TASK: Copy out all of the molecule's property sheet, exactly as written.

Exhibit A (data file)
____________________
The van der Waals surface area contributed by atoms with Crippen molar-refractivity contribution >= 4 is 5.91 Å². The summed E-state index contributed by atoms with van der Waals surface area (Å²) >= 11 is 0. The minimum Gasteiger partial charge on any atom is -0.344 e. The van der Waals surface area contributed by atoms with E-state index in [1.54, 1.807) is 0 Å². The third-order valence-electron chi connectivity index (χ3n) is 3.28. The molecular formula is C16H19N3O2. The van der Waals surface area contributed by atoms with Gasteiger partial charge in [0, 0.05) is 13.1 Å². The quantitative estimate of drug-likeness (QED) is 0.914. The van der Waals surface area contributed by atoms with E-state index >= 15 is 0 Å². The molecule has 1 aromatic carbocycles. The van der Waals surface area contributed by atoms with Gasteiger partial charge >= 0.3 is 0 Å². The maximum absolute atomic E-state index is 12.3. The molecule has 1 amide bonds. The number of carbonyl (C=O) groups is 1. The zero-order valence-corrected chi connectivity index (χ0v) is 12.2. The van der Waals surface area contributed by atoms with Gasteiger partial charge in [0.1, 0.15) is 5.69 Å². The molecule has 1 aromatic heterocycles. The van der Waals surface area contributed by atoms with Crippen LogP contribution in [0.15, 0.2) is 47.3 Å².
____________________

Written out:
The van der Waals surface area contributed by atoms with Crippen molar-refractivity contribution >= 4 is 5.91 Å². The summed E-state index contributed by atoms with van der Waals surface area (Å²) >= 11 is 0. The minimum Gasteiger partial charge on any atom is -0.344 e. The van der Waals surface area contributed by atoms with E-state index in [1.54, 1.807) is 0 Å². The third-order valence-electron chi connectivity index (χ3n) is 3.28. The molecular formula is C16H19N3O2. The van der Waals surface area contributed by atoms with Gasteiger partial charge in [0, 0.05) is 13.1 Å². The quantitative estimate of drug-likeness (QED) is 0.914. The van der Waals surface area contributed by atoms with E-state index >= 15 is 0 Å². The molecule has 1 aromatic carbocycles. The van der Waals surface area contributed by atoms with Gasteiger partial charge >= 0.3 is 0 Å². The maximum absolute atomic E-state index is 12.3. The molecule has 1 amide bonds. The number of carbonyl (C=O) groups is 1. The zero-order valence-corrected chi connectivity index (χ0v) is 12.2. The van der Waals surface area contributed by atoms with Gasteiger partial charge in [0.1, 0.15) is 5.69 Å². The molecule has 1 aromatic heterocycles. The van der Waals surface area contributed by atoms with Crippen LogP contribution in [0.15, 0.2) is 47.3 Å².